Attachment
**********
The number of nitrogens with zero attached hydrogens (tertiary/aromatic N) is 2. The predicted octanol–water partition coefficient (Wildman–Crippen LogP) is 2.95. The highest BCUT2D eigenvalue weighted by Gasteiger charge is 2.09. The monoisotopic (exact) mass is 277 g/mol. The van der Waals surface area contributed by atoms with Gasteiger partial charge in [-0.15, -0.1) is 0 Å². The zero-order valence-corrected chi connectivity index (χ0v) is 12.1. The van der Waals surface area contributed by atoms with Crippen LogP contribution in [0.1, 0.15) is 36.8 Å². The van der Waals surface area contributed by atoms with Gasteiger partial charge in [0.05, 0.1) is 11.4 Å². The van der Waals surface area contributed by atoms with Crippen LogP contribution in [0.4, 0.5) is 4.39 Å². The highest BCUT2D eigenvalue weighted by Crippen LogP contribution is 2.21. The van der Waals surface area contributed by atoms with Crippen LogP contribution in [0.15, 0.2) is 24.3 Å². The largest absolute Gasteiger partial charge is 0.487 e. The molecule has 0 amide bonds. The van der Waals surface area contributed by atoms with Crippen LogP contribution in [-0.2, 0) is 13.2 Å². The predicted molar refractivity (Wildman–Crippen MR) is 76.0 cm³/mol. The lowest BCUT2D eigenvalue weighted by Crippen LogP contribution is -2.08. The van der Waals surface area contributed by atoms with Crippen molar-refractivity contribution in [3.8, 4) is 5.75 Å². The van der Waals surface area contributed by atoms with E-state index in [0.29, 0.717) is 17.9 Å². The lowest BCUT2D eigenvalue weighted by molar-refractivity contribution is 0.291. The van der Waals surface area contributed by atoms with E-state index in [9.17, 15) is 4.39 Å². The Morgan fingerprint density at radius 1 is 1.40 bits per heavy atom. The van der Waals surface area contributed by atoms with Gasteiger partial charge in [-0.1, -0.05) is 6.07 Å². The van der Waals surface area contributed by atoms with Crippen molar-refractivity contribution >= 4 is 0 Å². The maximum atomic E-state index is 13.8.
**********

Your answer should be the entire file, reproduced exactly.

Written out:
The number of nitrogens with zero attached hydrogens (tertiary/aromatic N) is 2. The predicted octanol–water partition coefficient (Wildman–Crippen LogP) is 2.95. The highest BCUT2D eigenvalue weighted by Gasteiger charge is 2.09. The monoisotopic (exact) mass is 277 g/mol. The van der Waals surface area contributed by atoms with Gasteiger partial charge in [-0.15, -0.1) is 0 Å². The zero-order valence-corrected chi connectivity index (χ0v) is 12.1. The van der Waals surface area contributed by atoms with Crippen LogP contribution in [0.1, 0.15) is 36.8 Å². The van der Waals surface area contributed by atoms with Gasteiger partial charge in [0.05, 0.1) is 11.4 Å². The van der Waals surface area contributed by atoms with Crippen LogP contribution in [0.4, 0.5) is 4.39 Å². The highest BCUT2D eigenvalue weighted by Crippen LogP contribution is 2.21. The van der Waals surface area contributed by atoms with Crippen LogP contribution in [0.15, 0.2) is 24.3 Å². The largest absolute Gasteiger partial charge is 0.487 e. The molecule has 0 amide bonds. The van der Waals surface area contributed by atoms with Crippen LogP contribution in [-0.2, 0) is 13.2 Å². The predicted molar refractivity (Wildman–Crippen MR) is 76.0 cm³/mol. The lowest BCUT2D eigenvalue weighted by Crippen LogP contribution is -2.08. The van der Waals surface area contributed by atoms with Crippen molar-refractivity contribution in [3.8, 4) is 5.75 Å². The van der Waals surface area contributed by atoms with E-state index in [0.29, 0.717) is 17.9 Å². The lowest BCUT2D eigenvalue weighted by molar-refractivity contribution is 0.291. The van der Waals surface area contributed by atoms with E-state index in [9.17, 15) is 4.39 Å². The Morgan fingerprint density at radius 1 is 1.40 bits per heavy atom. The van der Waals surface area contributed by atoms with Gasteiger partial charge in [-0.1, -0.05) is 6.07 Å². The van der Waals surface area contributed by atoms with Crippen molar-refractivity contribution >= 4 is 0 Å². The maximum atomic E-state index is 13.8.